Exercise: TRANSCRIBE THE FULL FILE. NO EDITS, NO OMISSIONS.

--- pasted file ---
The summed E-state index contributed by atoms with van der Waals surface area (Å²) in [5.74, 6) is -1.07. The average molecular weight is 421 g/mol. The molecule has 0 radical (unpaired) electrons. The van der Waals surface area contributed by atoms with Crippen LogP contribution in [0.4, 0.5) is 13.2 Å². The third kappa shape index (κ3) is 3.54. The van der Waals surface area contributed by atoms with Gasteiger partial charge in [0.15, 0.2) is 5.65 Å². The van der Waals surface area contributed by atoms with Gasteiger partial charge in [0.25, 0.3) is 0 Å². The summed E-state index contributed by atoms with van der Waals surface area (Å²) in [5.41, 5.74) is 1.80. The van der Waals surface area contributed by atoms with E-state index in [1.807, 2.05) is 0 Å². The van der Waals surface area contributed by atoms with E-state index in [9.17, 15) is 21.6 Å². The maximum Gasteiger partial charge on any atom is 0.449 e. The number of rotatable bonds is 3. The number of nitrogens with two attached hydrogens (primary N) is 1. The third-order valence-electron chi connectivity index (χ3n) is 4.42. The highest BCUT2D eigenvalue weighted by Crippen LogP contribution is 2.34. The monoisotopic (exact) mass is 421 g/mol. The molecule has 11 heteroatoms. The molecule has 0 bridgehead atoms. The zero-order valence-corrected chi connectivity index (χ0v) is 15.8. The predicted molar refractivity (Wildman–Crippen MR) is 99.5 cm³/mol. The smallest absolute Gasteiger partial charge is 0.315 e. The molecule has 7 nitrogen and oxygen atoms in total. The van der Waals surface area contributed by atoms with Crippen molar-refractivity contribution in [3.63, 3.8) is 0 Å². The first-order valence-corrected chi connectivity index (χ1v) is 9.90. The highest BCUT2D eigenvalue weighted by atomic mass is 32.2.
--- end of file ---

The summed E-state index contributed by atoms with van der Waals surface area (Å²) in [5.74, 6) is -1.07. The average molecular weight is 421 g/mol. The molecule has 0 radical (unpaired) electrons. The van der Waals surface area contributed by atoms with Crippen LogP contribution in [0.4, 0.5) is 13.2 Å². The third kappa shape index (κ3) is 3.54. The van der Waals surface area contributed by atoms with Gasteiger partial charge in [0.15, 0.2) is 5.65 Å². The van der Waals surface area contributed by atoms with Gasteiger partial charge in [0.25, 0.3) is 0 Å². The summed E-state index contributed by atoms with van der Waals surface area (Å²) in [5.41, 5.74) is 1.80. The van der Waals surface area contributed by atoms with E-state index in [1.807, 2.05) is 0 Å². The van der Waals surface area contributed by atoms with E-state index in [9.17, 15) is 21.6 Å². The maximum Gasteiger partial charge on any atom is 0.449 e. The number of rotatable bonds is 3. The number of nitrogens with two attached hydrogens (primary N) is 1. The third-order valence-electron chi connectivity index (χ3n) is 4.42. The highest BCUT2D eigenvalue weighted by Crippen LogP contribution is 2.34. The monoisotopic (exact) mass is 421 g/mol. The molecule has 11 heteroatoms. The molecule has 0 bridgehead atoms. The zero-order valence-corrected chi connectivity index (χ0v) is 15.8. The predicted molar refractivity (Wildman–Crippen MR) is 99.5 cm³/mol. The smallest absolute Gasteiger partial charge is 0.315 e. The molecule has 7 nitrogen and oxygen atoms in total. The van der Waals surface area contributed by atoms with Crippen molar-refractivity contribution in [3.63, 3.8) is 0 Å². The first-order valence-corrected chi connectivity index (χ1v) is 9.90. The highest BCUT2D eigenvalue weighted by atomic mass is 32.2.